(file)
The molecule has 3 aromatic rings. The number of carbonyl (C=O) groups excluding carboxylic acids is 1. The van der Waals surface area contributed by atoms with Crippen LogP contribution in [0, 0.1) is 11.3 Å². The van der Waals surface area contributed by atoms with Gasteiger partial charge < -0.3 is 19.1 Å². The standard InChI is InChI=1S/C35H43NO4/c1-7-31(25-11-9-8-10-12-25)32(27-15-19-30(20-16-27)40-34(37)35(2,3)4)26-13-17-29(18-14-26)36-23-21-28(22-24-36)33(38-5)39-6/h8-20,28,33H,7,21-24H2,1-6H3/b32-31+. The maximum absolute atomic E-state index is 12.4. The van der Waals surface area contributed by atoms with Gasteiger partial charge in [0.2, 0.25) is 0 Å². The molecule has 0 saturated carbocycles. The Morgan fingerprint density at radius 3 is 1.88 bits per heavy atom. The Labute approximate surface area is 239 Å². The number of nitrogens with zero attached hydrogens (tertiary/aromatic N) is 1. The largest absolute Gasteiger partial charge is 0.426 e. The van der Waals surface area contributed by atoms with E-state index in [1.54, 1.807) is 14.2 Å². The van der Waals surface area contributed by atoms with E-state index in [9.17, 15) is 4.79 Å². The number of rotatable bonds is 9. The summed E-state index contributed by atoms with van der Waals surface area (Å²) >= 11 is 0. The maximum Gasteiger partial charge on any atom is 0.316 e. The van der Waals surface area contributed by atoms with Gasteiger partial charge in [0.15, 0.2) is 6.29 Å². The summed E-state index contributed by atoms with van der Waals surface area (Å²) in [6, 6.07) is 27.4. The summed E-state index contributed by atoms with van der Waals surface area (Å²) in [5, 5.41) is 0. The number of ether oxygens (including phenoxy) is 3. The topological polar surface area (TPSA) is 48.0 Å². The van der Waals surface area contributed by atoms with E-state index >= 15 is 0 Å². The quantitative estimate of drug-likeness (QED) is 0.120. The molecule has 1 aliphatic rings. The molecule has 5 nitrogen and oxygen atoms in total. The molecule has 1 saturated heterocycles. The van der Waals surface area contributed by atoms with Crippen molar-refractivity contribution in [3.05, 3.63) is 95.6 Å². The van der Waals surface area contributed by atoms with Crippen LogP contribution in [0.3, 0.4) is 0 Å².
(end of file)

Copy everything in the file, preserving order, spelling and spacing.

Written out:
The molecule has 3 aromatic rings. The number of carbonyl (C=O) groups excluding carboxylic acids is 1. The van der Waals surface area contributed by atoms with Crippen LogP contribution in [0, 0.1) is 11.3 Å². The van der Waals surface area contributed by atoms with Gasteiger partial charge < -0.3 is 19.1 Å². The standard InChI is InChI=1S/C35H43NO4/c1-7-31(25-11-9-8-10-12-25)32(27-15-19-30(20-16-27)40-34(37)35(2,3)4)26-13-17-29(18-14-26)36-23-21-28(22-24-36)33(38-5)39-6/h8-20,28,33H,7,21-24H2,1-6H3/b32-31+. The maximum absolute atomic E-state index is 12.4. The van der Waals surface area contributed by atoms with Gasteiger partial charge in [0.2, 0.25) is 0 Å². The molecule has 0 saturated carbocycles. The Morgan fingerprint density at radius 3 is 1.88 bits per heavy atom. The Labute approximate surface area is 239 Å². The number of nitrogens with zero attached hydrogens (tertiary/aromatic N) is 1. The largest absolute Gasteiger partial charge is 0.426 e. The van der Waals surface area contributed by atoms with E-state index in [1.54, 1.807) is 14.2 Å². The van der Waals surface area contributed by atoms with E-state index in [9.17, 15) is 4.79 Å². The number of rotatable bonds is 9. The summed E-state index contributed by atoms with van der Waals surface area (Å²) >= 11 is 0. The maximum Gasteiger partial charge on any atom is 0.316 e. The van der Waals surface area contributed by atoms with Gasteiger partial charge in [0.15, 0.2) is 6.29 Å². The summed E-state index contributed by atoms with van der Waals surface area (Å²) in [6, 6.07) is 27.4. The summed E-state index contributed by atoms with van der Waals surface area (Å²) in [5, 5.41) is 0. The number of ether oxygens (including phenoxy) is 3. The topological polar surface area (TPSA) is 48.0 Å². The van der Waals surface area contributed by atoms with E-state index >= 15 is 0 Å². The quantitative estimate of drug-likeness (QED) is 0.120. The molecule has 1 aliphatic rings. The molecule has 5 nitrogen and oxygen atoms in total. The molecule has 1 saturated heterocycles. The van der Waals surface area contributed by atoms with Crippen molar-refractivity contribution in [3.05, 3.63) is 95.6 Å². The van der Waals surface area contributed by atoms with Crippen LogP contribution in [0.3, 0.4) is 0 Å².